Swiss artist and photographer Fabian Oefner (1984) is a curious investigator, photographer and artist, whose work moves between the fields of art and science. His images capture in unique and imaginative ways natural phenomena that appear in our daily lives, such as sound waves, centripetal forces, iridescence, or the unique properties of magnetic ferroliquids. His exploration of the unseen and poetic facets of the natural world is an invitation, as he says, “to stop for a moment and appreciate the magic that constantly surrounds us.”
A bursting ballon filled with corn starch. For a tiny amount of time, the starch still keeps the shape of the balloon, forming this blossom-like structure, before it collapses.
Black Hole is a series of images, which shows paint modeled by centripetal force. Various shades of acrylic paint are dripped onto a metallic rod, which is connected to a drill. When switched on, the paint starts to move away from the rod, creating these amazing looking structures.
The combustion of alcohol. A flame is stopped in time as it travels through a glass bottle, containing whiskey and oxygen.
Fabian Oefner’s TED Talk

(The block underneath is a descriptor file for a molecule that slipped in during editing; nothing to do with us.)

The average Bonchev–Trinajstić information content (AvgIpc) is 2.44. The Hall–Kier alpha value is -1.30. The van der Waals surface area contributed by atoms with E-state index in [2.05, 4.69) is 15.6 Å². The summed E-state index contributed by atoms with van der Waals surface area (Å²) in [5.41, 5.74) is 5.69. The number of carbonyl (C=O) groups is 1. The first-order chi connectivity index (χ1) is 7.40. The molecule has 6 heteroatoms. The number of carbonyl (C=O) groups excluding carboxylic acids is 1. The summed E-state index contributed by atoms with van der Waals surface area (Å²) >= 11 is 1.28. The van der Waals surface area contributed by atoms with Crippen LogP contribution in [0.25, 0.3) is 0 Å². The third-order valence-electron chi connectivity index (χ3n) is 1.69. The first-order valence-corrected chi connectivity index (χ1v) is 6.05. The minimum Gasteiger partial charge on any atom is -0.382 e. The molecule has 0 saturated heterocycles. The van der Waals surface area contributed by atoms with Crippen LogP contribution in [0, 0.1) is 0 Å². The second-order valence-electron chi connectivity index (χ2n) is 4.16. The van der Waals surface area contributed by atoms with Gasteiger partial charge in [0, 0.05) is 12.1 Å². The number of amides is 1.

Italian designer Giuseppe Randazzo’s Stone Fields are created from several fractal subdivision strategies.
“I love the work by Richard Long, from which this project takes its cue. The way he fills lonely landscapes with arcaic stones patterns and its eroic artistic practice, in his monumental vision, is in strong contrast with this computational approach that – ironically – allows virtual stones creation and sorting in a non phisical, mental way, a ‘lazy’ version, so to speak. The virtual stones created from several fractal subdivision strategies, find their proper position within the circle, with a trial and error hierarchical algorithm. A mix of attractors and scalar fields drives the density and size of the stones.”
Scientists from the Senckenberg Research Institute used sophisticated methods to form 27 model heads based on tiny bone fragments, teeth and skulls collected from across the globe.
Dan Petrovic from http://dejanseo.com.au morphed the images:
Measuring the Universe from Royal Observatory Greenwich on Vimeo.
Truly impressive molecular visualisations of DNA.
Jonah Lehrer (born June 25, 1981) is an American author and journalist who writes on the topics of psychology, neuroscience and the relationship between science and the humanities.